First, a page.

Commentary by Ward Degler
He was my role model.
I had just married his sister-in-law and was preparing to join the Catholic Church. I had come from a different faith, and frankly, I didn’t know what to expect.
Ray Riley showed me. He was kind and slow to make decisions, but when faced with sticky family situations, he knew exactly what needed to be said.
He was a man of principle, knew his strengths and his limitations, and, as far as I knew, always had something good to say about everyone. He constantly had a slight smile on his face as though he had just thought of something funny.
He showed me how to be a faithful husband, father and the spiritual head of the family. The latter was important because I’m talking about my wife’s children and her family.
Because of Ray’s quiet strength, I assimilated into the family and took the leadership role as my responsibility. I could devote myself to my faith, family, friends and even strangers.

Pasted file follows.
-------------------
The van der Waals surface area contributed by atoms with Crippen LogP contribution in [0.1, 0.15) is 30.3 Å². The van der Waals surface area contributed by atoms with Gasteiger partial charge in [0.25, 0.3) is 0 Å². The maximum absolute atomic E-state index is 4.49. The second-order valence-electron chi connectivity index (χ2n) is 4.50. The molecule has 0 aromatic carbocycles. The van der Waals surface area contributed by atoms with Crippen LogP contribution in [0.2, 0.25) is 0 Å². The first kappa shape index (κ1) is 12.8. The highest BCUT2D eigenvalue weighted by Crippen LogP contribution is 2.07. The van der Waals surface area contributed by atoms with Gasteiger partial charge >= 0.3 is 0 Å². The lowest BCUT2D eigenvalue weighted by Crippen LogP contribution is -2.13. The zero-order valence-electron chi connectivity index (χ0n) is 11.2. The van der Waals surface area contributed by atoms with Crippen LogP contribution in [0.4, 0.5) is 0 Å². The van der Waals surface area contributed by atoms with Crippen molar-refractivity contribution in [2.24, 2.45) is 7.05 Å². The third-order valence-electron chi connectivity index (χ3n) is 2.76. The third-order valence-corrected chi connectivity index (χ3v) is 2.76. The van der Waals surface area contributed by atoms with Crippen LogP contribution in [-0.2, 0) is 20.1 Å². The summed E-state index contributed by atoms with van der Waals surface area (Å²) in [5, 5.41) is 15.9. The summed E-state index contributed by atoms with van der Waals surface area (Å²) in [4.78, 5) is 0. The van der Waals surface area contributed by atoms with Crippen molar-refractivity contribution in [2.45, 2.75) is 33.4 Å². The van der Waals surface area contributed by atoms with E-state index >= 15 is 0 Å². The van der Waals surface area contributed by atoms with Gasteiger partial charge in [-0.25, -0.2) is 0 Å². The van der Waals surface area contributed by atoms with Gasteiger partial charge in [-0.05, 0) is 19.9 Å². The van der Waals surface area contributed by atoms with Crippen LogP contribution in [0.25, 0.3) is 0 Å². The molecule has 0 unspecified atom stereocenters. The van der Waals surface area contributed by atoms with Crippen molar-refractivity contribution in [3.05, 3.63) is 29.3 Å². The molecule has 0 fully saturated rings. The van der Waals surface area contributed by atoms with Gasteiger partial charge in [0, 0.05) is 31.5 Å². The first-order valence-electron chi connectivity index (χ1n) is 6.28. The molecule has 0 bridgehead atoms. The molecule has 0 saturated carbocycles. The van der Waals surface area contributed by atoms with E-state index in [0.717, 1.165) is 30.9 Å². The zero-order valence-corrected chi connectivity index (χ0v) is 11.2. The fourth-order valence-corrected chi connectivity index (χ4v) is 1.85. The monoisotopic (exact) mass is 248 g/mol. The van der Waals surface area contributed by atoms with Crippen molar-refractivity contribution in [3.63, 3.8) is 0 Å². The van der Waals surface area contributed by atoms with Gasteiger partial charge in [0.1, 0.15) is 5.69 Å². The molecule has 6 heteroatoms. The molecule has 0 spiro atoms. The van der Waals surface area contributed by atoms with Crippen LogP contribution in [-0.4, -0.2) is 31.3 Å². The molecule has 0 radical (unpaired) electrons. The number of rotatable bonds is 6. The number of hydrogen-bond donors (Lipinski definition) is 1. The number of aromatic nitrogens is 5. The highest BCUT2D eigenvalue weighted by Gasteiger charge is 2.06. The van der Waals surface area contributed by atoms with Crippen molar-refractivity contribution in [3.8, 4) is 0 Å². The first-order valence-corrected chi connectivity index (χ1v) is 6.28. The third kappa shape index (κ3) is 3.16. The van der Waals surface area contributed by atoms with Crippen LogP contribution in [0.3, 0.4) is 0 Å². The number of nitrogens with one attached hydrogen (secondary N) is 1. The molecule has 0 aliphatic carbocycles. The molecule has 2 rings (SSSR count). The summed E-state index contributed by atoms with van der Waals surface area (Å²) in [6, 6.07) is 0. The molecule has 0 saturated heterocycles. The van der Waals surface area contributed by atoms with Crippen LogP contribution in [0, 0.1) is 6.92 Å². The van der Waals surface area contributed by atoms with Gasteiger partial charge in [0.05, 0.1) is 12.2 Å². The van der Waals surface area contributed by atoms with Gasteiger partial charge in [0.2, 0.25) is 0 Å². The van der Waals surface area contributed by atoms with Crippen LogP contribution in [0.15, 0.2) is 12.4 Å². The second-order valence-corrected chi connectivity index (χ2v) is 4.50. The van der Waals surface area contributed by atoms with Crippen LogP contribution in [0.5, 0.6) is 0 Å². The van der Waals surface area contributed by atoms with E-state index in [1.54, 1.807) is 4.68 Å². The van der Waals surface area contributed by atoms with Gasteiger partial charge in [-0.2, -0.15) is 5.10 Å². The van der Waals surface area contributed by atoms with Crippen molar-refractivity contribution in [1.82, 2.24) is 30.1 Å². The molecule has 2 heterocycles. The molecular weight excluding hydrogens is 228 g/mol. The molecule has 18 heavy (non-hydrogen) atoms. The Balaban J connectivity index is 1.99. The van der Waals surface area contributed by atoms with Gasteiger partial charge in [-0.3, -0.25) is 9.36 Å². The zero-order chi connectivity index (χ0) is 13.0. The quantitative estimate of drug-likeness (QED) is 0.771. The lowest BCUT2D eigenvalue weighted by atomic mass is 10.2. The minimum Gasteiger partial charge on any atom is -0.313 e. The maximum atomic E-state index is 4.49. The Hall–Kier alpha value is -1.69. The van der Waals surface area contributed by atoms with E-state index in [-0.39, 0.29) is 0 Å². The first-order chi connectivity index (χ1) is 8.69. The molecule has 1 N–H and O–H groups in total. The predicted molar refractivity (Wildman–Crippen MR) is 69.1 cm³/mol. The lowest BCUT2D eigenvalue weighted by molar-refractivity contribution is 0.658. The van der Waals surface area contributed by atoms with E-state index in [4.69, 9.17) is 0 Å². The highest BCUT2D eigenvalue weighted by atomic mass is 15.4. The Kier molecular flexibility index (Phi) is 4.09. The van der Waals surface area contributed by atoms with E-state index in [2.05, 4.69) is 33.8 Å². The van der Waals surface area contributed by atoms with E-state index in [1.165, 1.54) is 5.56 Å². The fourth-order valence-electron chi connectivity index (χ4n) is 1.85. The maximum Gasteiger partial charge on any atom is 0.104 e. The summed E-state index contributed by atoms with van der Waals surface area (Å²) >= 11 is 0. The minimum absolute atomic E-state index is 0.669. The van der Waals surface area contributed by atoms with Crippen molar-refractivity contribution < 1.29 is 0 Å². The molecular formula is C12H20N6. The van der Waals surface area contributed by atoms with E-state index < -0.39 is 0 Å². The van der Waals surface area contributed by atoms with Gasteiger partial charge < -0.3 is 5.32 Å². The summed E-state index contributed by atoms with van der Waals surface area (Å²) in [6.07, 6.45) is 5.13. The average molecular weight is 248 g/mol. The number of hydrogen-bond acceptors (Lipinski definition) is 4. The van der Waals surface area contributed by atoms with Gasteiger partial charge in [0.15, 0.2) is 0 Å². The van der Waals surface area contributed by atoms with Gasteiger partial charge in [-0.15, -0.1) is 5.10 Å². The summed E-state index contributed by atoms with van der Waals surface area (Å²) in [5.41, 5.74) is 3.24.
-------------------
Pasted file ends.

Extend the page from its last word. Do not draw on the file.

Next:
As a student at Butler University, Ray played basketball for Tony Hinkle and reached star status. When I first met Ray, he was a teacher, coach and principal at Scecina Memorial High School in Indianapolis.
Several years ago, Ray was afflicted with an unidentified virus. It disabled his arm and leg, and after a few years, it put him in a wheelchair. Although this slowed him down, he remained front and center at family gatherings, quietly dispensing his brand of wisdom.
Two years ago, his illness progressed to the point he had to accept round-the-clock nursing care. He died earlier this month. He was 92.
I am grateful for the years I knew Ray. It just wasn’t enough.